When I travel to different churches throughout the Iowa Conference UCC, during worship I usually bring greetings to that church on behalf of the conference. I almost always say that these visits are one of my favorite parts of my job. I get to visit a new church nearly every Sunday and experience the diversity of people who are worshiping God in UCC churches. I’m not kidding — I really think this is one of the best parts of my job.
This past Sunday I found myself in the pews at Ankeny UCC in Ankeny, Iowa, a suburban area just north of Des Moines. This is a small, but lively congregation that has recently attracted a few younger families. I was delighted to see small children crawling around the sanctuary and adding life to this already lively congregation.
One of the best moments came during communion. In a typical, reverent (and somewhat somber way) people were coming to the table to receive communion. During that rather quiet moment, one of the babies in the sanctuary began to giggle. His giggles kept building upon one another and the sanctuary was filled with that joyful sound. I could have listened to him all day long.
While listening to those giggles during communion, I realized that baby’s attitude is the one we should have during this important ritual. Indeed we are remembering the painful sacrifice that Jesus made in his crucifixion. We are also remembering the salvation and liberation that came out of his death – and, later, resurrection.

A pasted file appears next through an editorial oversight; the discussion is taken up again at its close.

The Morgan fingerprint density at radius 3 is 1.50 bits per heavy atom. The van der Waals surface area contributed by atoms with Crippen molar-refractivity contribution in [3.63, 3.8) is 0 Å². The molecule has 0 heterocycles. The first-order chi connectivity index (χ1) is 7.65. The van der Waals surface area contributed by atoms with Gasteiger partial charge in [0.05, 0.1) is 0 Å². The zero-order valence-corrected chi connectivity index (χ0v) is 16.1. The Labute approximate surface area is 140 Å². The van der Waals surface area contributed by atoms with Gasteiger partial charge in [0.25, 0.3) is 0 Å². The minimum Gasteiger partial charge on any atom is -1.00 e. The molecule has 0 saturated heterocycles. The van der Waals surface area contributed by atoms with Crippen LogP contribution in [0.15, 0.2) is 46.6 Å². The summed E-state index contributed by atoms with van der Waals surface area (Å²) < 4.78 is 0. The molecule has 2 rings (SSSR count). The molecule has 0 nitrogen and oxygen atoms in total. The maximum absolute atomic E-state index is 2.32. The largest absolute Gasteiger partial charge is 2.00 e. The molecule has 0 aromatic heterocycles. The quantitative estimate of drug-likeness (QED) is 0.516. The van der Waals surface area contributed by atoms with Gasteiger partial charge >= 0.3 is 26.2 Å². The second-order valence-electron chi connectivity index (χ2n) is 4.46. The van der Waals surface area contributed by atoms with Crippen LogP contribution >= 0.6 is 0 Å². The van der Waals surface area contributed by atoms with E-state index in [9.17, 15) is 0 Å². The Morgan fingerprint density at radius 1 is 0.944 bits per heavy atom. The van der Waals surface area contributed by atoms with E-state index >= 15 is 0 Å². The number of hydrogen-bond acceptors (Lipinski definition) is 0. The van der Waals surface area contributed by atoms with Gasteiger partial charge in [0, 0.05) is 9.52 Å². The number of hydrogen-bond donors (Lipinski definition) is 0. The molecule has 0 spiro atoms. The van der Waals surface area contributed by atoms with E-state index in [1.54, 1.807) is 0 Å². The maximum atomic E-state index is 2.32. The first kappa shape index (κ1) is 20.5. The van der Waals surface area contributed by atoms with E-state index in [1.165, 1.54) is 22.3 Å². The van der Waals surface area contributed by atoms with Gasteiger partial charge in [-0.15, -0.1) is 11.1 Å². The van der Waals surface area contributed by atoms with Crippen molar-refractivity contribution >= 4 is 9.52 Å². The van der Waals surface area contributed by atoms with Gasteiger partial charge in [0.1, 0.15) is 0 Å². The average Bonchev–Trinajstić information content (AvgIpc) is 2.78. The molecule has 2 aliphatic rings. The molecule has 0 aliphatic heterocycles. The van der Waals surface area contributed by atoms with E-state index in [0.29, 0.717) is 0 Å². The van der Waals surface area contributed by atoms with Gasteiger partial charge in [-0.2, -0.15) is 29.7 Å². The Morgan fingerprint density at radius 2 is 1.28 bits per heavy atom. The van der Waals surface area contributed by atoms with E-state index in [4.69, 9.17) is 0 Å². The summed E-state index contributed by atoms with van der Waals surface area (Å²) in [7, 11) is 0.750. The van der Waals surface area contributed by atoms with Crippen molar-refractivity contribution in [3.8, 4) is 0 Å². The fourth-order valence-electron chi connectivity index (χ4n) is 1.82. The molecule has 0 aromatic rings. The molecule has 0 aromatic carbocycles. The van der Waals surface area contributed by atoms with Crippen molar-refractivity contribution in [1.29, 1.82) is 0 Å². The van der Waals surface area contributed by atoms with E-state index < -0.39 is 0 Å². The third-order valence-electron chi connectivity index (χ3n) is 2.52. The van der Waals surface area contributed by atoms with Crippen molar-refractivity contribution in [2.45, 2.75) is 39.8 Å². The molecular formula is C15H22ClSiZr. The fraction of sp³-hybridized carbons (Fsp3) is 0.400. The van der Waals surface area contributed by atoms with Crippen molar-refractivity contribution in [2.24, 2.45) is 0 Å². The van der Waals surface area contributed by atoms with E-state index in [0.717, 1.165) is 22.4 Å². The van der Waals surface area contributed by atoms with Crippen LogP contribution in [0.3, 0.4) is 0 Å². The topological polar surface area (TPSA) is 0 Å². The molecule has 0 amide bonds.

I’m pretty sure that Jesus would not want us to treat this important ritual like a sacred funeral. I don’t think he’d find anything wrong with hearing shouts of joy or ecstatic giggling or even upbeat music during communion.
That small child really taught me something last Sunday, even though he was completely unaware of what was happening. This situation wouldn’t have happened if he had been shuttled off into a nursery, far away from the sanctuary. This experience reminded me that we should embrace having young and old present in worship – we learn from each other in all kinds of wonderful and unexpected ways.
So, I encourage you to bring and/or welcome babies and small children to church. The noise they make can become deep spiritual lessons that can only emerge from the innocent.
I love this post. I've long been an advocate of celebrating communion and inviting everyone to share in the celebration!
Thanks, Kirk. I really loved the experience of hearing a baby in the room! It doesn't happen nearly enough!